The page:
At which Twin Cities Orthopedics clinic locations do you see patients?

We see patients at the Edina location on Tuesdays, Thursdays, and the second and fourth Friday of every month. Please note that the Friday clinics are for new patients only. Click here for directions.

Please use the General Contact Form or call (952) 456-7000 for further details on Dr. McCarthy's availability.

Where do you perform surgery?

We perform surgery at the following locations:

—Crosstown Surgery Center on Mondays and every second and fourth Friday
—Fairview Southdale Hospital (for patients with a more extensive medical history) on every second and fourth Wednesday and every first, third, and fifth Friday

How is it determined where my surgery will be performed?

The location of your surgery depends on the procedure that is planned and on your health status. Further details can be discussed with Dr. McCarthy and her care team at your appointment.

How are workers compensation claims handled?

Procedures done under workers compensation will need to be approved prior to surgery being scheduled.

What are Dupuytren's contractures?

Dupuytren’s contractures can be a disabling problem. The fascia in the palm of your hand contracts your finger or fingers into a fixed flexion deformity. An enzyme has been developed that can dissolve the deforming tissue and help you regain your finger extension without a surgical procedure. I have injected more than 100 patients with Xiaflex® and encourage you to come in to see if it is the right treatment choice for you.

What is an Endoscopic Carpal Tunnel Release?

An endoscopic carpal tunnel release (ECTR) is a 20-minute procedure that involves 2 incisions—one for the skin and one for the ligament, which is cut through a scope. I have been performing the ECTR since its inception in the early 1990’s and have also been a surgeon educator of the technique. I have performed more than 3,000 ECTRs.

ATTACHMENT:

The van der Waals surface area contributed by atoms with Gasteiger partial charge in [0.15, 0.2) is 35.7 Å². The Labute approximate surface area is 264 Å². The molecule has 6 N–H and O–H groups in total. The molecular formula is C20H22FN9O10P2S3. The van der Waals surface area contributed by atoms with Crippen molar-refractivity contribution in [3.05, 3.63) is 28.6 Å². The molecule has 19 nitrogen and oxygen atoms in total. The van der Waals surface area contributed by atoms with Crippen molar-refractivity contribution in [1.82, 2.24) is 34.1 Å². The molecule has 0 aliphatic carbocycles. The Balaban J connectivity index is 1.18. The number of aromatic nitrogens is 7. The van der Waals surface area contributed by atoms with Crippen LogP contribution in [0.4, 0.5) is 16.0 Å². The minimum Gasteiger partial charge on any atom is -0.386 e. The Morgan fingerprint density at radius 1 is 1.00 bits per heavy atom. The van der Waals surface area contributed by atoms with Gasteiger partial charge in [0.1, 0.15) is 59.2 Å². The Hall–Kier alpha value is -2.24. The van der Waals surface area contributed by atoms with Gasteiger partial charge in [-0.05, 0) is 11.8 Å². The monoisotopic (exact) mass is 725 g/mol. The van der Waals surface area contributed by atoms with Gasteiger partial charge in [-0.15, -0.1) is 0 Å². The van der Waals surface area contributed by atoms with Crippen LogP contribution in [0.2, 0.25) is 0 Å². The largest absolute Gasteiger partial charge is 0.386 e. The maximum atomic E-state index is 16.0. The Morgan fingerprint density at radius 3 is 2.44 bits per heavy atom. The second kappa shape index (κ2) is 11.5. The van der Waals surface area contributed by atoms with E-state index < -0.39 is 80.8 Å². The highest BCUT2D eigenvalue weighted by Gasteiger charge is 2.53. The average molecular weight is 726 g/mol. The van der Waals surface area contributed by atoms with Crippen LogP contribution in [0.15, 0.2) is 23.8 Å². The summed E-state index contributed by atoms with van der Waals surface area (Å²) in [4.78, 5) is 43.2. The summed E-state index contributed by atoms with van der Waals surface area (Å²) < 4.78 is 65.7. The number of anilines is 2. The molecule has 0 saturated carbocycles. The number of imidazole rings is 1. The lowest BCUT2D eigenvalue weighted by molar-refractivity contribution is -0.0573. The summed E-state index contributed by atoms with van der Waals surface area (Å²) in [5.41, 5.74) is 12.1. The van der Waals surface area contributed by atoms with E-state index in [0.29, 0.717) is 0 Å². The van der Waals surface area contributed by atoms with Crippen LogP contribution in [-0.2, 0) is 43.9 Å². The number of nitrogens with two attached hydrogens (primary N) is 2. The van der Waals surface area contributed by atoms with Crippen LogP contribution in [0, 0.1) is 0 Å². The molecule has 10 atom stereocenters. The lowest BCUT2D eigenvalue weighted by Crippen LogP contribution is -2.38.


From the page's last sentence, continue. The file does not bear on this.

What is CMC arthritis?

Arthritis at the base of the thumb (also called basal joint or CMC arthritis) is very common in women who are in their 50’s and older. The pain can interfere with the simplest pinching activities, such as turning your key in a lock or opening your water bottle. There are many treatment options, including strengthening exercises, braces, steroid injections, and even joint replacement. The surgical procedure for a joint replacement involves removing the trapezium, the small bone at the base of the thumb, and replacing it with a soft tissue graft. The result is a pain-free, functional pinch.

Before Your Appointment

What should I bring to my first appointment?

Please bring any imaging studies or other tests that you have had related to your condition. This includes X–rays, EMGs, MRIs, bone scans, CT scans, blood work results, and pathology or operative reports. Please also bring your insurance card and a photo ID.

Request an Appointment

Do not share sensitive or confidential information over this email form. Please note it may take more than one business day to respond to your requests.

Ex: 555-555-5555